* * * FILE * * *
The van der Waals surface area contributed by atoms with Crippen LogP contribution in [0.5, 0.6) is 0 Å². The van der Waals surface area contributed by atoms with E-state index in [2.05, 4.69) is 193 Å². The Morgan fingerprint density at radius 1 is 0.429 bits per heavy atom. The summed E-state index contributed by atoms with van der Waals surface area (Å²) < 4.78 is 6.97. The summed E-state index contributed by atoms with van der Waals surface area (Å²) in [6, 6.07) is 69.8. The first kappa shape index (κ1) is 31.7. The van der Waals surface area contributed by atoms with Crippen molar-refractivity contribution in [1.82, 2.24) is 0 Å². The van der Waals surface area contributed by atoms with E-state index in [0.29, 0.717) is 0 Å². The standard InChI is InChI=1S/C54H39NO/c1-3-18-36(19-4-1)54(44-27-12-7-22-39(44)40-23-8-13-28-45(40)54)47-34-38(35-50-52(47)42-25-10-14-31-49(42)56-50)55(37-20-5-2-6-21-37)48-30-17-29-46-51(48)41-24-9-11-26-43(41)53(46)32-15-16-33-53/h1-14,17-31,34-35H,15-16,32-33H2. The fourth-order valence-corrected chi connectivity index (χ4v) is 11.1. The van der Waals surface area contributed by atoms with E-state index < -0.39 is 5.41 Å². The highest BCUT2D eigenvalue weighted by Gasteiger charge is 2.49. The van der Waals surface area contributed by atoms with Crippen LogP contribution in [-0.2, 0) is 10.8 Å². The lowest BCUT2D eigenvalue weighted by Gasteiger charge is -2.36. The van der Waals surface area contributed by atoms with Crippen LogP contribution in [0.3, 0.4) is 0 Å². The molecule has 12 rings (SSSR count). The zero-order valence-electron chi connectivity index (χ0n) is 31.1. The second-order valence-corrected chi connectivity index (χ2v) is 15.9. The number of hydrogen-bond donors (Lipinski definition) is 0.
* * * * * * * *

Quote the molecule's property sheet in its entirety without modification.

The van der Waals surface area contributed by atoms with Crippen LogP contribution in [0.5, 0.6) is 0 Å². The van der Waals surface area contributed by atoms with E-state index in [2.05, 4.69) is 193 Å². The Morgan fingerprint density at radius 1 is 0.429 bits per heavy atom. The summed E-state index contributed by atoms with van der Waals surface area (Å²) < 4.78 is 6.97. The summed E-state index contributed by atoms with van der Waals surface area (Å²) in [6, 6.07) is 69.8. The first kappa shape index (κ1) is 31.7. The van der Waals surface area contributed by atoms with Crippen molar-refractivity contribution in [1.82, 2.24) is 0 Å². The van der Waals surface area contributed by atoms with E-state index in [0.29, 0.717) is 0 Å². The standard InChI is InChI=1S/C54H39NO/c1-3-18-36(19-4-1)54(44-27-12-7-22-39(44)40-23-8-13-28-45(40)54)47-34-38(35-50-52(47)42-25-10-14-31-49(42)56-50)55(37-20-5-2-6-21-37)48-30-17-29-46-51(48)41-24-9-11-26-43(41)53(46)32-15-16-33-53/h1-14,17-31,34-35H,15-16,32-33H2. The fourth-order valence-corrected chi connectivity index (χ4v) is 11.1. The van der Waals surface area contributed by atoms with E-state index < -0.39 is 5.41 Å². The highest BCUT2D eigenvalue weighted by Gasteiger charge is 2.49. The van der Waals surface area contributed by atoms with Crippen LogP contribution in [-0.2, 0) is 10.8 Å². The lowest BCUT2D eigenvalue weighted by Gasteiger charge is -2.36. The van der Waals surface area contributed by atoms with Crippen LogP contribution in [0.3, 0.4) is 0 Å². The molecule has 12 rings (SSSR count). The zero-order valence-electron chi connectivity index (χ0n) is 31.1. The second-order valence-corrected chi connectivity index (χ2v) is 15.9. The number of hydrogen-bond donors (Lipinski definition) is 0.